An All-Russian program at the St. Louis Symphony features David Halen's virtuoso violin
What with the all the hot air lately, both climatological and political, it has been difficult to really get into the holiday mood, but Friday night's St. Louis Symphony concert might just have gotten me over the hump.
It wasn't just the music that did it, although the mostly Tchaikovsky program was certainly chockablock with memorable melodies. The festive mood actually started with the Powell Hall lobby, which is decked out in its annual holiday finery, complete with green garlands gleaming with lights.
Adding to the sense of occasion was the fact that the guest conductor was Ward Stare, the former SLSO Resident Conductor and a popular figure with local audiences. And finally, there was the fact that the soloists were all members of the band: Concertmaster David Halen, Principal Harp Allegra Lilly, and Principal Cello Daniel Lee. Who, to quote Ira Gershwin, could ask for anything more?
The concert opened with the only non-Tchaikovsky piece on the program, the overture to Alexander Borodin's patriotic opera Prince Igor. Left unfinished at the time of the composer's death in 1887, Prince Igor was eventually completed by Nikolai Rimsky-Korsakov and Alexander Glazunov, and the overture is mostly Glazunov's work.
It is, in any case, a lively and engaging piece, laid out in something like sonata form with a portentous introduction and a lyrical middle section bracketed by energetic statements of themes from the opera. Mr. Stare gave the middle section an extra helping of romance, which made the contrast with the rest of the overture that much more marked. The difference it made was subtle but gave the work more dramatic shape than a more prosaic reading would have produced.
The orchestra played quite well, even though they haven't performed this music in over 45 years. The overlapping brass fanfares that pop up multiple times were especially crisp. Mr. Stare singled out Third Horn Tod Bowermaster and Associate Principal Clarinet Diana Haskell in the curtain call for their work, but everyone sounded at the top of their game.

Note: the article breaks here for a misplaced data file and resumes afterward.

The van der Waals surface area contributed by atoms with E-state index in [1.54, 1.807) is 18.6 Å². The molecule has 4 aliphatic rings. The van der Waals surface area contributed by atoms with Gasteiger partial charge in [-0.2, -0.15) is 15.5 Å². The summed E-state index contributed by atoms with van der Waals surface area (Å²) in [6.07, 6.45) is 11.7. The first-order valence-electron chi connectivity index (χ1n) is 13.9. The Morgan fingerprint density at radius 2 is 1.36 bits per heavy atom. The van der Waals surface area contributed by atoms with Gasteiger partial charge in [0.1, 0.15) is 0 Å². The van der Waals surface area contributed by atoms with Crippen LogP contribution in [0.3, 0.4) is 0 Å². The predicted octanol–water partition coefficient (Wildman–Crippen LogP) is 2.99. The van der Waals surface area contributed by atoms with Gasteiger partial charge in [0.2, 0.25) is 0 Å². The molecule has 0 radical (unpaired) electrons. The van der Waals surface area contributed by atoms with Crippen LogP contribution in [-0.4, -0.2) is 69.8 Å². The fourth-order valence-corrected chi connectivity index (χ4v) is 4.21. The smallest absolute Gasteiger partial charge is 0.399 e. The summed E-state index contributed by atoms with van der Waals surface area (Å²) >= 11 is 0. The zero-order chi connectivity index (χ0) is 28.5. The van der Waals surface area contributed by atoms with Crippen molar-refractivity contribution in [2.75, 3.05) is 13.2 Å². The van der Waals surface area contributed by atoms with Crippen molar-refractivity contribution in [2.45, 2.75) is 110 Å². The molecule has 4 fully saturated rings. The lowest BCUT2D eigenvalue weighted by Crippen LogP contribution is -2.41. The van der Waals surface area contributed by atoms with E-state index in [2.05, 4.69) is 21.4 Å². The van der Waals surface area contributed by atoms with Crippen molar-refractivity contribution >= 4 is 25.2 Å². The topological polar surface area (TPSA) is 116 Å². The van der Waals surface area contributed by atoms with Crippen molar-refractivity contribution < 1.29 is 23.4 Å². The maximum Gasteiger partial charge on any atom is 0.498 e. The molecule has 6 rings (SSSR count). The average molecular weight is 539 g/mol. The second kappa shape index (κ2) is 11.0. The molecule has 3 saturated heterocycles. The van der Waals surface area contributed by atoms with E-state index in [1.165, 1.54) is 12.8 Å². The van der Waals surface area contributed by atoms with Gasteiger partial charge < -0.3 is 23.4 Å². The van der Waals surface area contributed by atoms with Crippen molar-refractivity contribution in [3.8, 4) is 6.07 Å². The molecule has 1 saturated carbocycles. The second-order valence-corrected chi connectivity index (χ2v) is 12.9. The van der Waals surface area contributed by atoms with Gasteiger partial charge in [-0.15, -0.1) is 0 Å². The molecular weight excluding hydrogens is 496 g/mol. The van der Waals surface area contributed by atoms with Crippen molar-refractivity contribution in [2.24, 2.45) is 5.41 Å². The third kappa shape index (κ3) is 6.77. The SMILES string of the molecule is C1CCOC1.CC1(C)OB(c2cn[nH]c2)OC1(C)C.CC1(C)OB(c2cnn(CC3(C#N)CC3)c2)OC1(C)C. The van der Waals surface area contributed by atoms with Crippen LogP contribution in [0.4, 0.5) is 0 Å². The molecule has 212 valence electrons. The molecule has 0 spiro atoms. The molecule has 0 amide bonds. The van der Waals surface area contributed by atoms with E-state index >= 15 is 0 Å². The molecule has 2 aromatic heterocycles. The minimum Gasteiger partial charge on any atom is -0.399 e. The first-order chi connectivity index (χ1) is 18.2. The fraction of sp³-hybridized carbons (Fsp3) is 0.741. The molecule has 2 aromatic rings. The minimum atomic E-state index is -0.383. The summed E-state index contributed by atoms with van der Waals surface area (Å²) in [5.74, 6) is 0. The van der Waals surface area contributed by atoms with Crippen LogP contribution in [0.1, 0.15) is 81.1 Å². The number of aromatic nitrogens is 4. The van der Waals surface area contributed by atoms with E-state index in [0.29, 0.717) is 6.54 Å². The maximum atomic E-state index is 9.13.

Speaking of musicians at the top of their game, David Halen (to extend this metaphor a bit) hit multiple homers in the suite of six selections from Swan Lake (1876) and two from Sleeping Beauty (1889) that made up the rest of the first half of this program. With the exception of the familiar opening scene from Swan Lake, the numbers selected all gave Mr. Halen the chance to show the many moods of his virtuosity, from the delicate Sleeping Beauty "Entr'acte" to the fiery "Danse Russe" from Swan Lake. Spontaneous applause broke out after the "Pas de deux: Black Swan" Friday night, and Mr. Halen got a well-deserved standing ovation at the end.
The spotlight wasn't entirely on Mr. Halen, though. The "Pas d'action: White Swan" also gave Ms. Lilly and Mr. Lee a chance to show off in captivating duets with him. All of this was a reminder of what world-class musicians we have in our orchestra. Some visiting "big name" soloists might have generated more excitement in advance, but I strongly doubt that they could have played any better.
The most Christmassy part of the evening, however, came after intermission with the complete second act of Tchaikovsky's popular 1892 Christmas ballet The Nutcracker. Technical difficulties caused a last-minute cancellation of the planned projected images courtesy of Webster University's Leigh Gerdine College of Fine Arts, but it hardly mattered. Tchaikovsky's music is so filled with colorful orchestral touches that audience members who were familiar with Nutcracker (or with Disney's Fantasia, for that matter) were no doubt able to supply their own visuals.
Opportunities for individual players and sections to take center stage abound in this part of the ballet. So we had icy trills from Mark Sparks and his fellow flautists in the opening scene at the Magic Castle, Karin Bliznik's commanding trumpet in the "Spanish Dance," the sinuous bass clarinet of Tzuying Huang at the end of the "Arab Dance," the lively contrast of Ann Choomack's piccolo and Andrew Cuneo's bassoons in the "Chinese Dance" and, of course, Peter Henderson's star turn with the world's most famous celesta solo in the "Dance of the Sugar-Plum Fairy," complete with the less-often heard coda.
Mr. Stare conducted all this with the obvious joy and enthusiasm that has always marked his time on the podium. This was a well thought-out reading with plenty of variety and a strong sense of theatre. To quote a Noël Coward lyric, "I couldn't have liked it more."
Holiday concerts take up the rest of December, including A Gospel Christmas on December 8, music by Mannheim Steamroller on December 9 and 10, and the annual Macy's Holiday Celebration concerts December 16-18. Visit the SLSO website for more information.